Avian Flight Initiation Distances in Urban Habitat Islands

  • 章 肖祺

Student thesis: Master's Thesis

Abstract

With the effect of industrialization the entire world is becoming progressively urbanized thus concerns for biodiversity and ecosystem health in urban areas are receiving significant attentions Urban parks serve not only for human recreation but also can be critical habitats for urban wildlife Yet conflicts with human recreational needs and disturbances may lead to negative impact on individual wildlife and biodiversity Birds are one of the commonest vertebrates in urban areas and are highly sensitive to environmental changes Thus birds are often good indicators of ecological conditions in urban areas Immediate escape flights in response to predators or other external stressors are the typical behavioral responses of birds which can have carry-over effects on foraging and feeding success home range size reproductive decisions and body condition Flight initiation distance (FID) refers to the distance that animals being away from an approaching predator while starting to flee It represents a trade-off between the avoidance of life-threatening hazards and behaviors that may increase fitness FIDs can serve as a quantitative measure of a bird’s tolerance to threats or human disturbance and may suggest how well a bird has been adapted to chronic environmental stress Studies on birds’ FIDs in urban areas not only aid to our understanding of mechanisms behind this behavior but also help contribute to avian conservation in human-modified settings under the current trend of global environmental changes Eurasian tree sparrows are native species in Taiwan extremely common in urban areas and are constantly associated with human settlements and activities However the populations of tree sparrows are decreasing around the world In addition common myna an invasive species introduced to Taiwan in the 1970s is also commonly seen in urban areas Bird surveys had suggested that the mynas’ population soared in western Taiwan which will probably pose a threat to native bird species like sparrows Thus sparrows and mynas will be suitable species for the study of urbanization effect on wild birds This study tested hypotheses that avian FIDs are affected by avian characteristics and environmental factors like park’s size urbanization degree vegetation structure and human disturbances From November 2016 to March 2017 I surveyed FIDs of sparrows and mynas in 48 parks of three categories of areas that were selected randomly from Tainan City Moreover I measured the area degree of urbanization vegetation structures pedestrian density and dog density of each park and birds’ flock sizes as well Finally using Mann-Whitney U test differences in sparrows and mynas’ FIDs flock sizes and habitat preference were studied Using linear regression and stepwise multiple regression to study effects between FIDs and avian characteristics or environmental factors A total of 446 FIDs were record including 239 sparrows’ FIDs and 207 mynas’ FIDs Sparrows displayed significantly shorter FIDs than mynas but with smaller variation meanwhile mynas had FIDs that were more flexible Sparrows’ mean flock size was significantly larger than mynas Pedestrian density and urbanization degree were negatively related to both mynas’ and sparrows’ FIDs and they are the most and second important factors that related to FIDs The result also indicated that the common mynas compared to the tree sparrows preferred the environment with less tree and shrub coverage more grass coverage and lower pedestrian density The distances to the nearest cover (DNC) and grass coverage near birds were positively related to both mynas and sparrows’ FIDs Unleashed dogs adversely affect both species; while leashed dog density interestingly had little effect on either species’ FIDs For sparrows parks’ average motorcycle density was positively correlated with their FIDs For mynas light condition was significantly correlated with their FIDs My study indicates that mynas were less tolerant to pedestrians than sparrows The larger variation in mynas’ FIDs may indicate that mynas have a better learning ability for different environments than sparrows which may partly explain the reasons for mynas invasion More potential refuges for birds like trees and shrubs and less unleashed dogs may help reduce the impacts of disturbances on wild birds As for the mean shrub coverage of Tainan parks was low and unleashed dogs were very common Accordingly the appropriately increase of Tainan parks’ shrub coverage is recommended by the author and I advocate citizens to leash the dogs while walking dogs in parks; as well as do not abandon their pets to reduce the disturbance to urban wild fauna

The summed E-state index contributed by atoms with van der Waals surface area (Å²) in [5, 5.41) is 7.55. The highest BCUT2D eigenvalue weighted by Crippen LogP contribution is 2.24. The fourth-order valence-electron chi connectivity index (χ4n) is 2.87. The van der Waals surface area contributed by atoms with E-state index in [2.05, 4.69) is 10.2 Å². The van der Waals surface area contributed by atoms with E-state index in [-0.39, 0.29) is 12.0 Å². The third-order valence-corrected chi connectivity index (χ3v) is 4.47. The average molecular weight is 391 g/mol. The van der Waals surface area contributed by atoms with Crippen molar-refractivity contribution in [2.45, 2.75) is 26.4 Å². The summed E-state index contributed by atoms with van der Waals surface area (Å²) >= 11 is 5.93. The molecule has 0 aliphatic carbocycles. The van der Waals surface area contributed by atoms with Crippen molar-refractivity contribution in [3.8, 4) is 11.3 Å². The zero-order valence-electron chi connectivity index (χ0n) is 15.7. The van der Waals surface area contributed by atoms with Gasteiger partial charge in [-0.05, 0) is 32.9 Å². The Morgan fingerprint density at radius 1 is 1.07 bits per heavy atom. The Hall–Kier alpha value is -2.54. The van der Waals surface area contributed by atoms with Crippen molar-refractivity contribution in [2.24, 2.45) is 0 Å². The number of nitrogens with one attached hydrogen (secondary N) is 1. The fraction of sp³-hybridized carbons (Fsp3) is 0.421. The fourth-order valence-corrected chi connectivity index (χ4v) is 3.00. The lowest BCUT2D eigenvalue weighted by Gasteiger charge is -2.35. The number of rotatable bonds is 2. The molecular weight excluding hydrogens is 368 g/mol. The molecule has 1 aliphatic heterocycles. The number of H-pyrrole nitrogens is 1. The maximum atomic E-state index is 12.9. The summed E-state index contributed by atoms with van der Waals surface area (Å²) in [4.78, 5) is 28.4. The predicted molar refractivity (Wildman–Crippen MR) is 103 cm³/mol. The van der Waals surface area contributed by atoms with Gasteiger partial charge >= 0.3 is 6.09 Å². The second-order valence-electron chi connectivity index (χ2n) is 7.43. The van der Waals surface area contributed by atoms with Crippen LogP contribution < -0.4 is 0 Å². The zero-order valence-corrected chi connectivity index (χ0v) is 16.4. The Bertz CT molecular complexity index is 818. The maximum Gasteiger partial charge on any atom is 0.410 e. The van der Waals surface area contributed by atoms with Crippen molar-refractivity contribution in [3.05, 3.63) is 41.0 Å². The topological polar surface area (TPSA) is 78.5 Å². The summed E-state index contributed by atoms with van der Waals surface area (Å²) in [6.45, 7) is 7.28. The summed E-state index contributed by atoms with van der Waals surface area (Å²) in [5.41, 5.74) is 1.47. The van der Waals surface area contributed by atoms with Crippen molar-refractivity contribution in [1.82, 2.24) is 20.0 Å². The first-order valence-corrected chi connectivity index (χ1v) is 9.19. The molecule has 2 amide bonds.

Date of Award2018 Sep 1
Original languageEnglish
SupervisorYa-Fu Lee (Supervisor)

Cite this

Avian Flight Initiation Distances in Urban Habitat Islands
肖祺, 章. (Author). 2018 Sep 1

Student thesis: Master's Thesis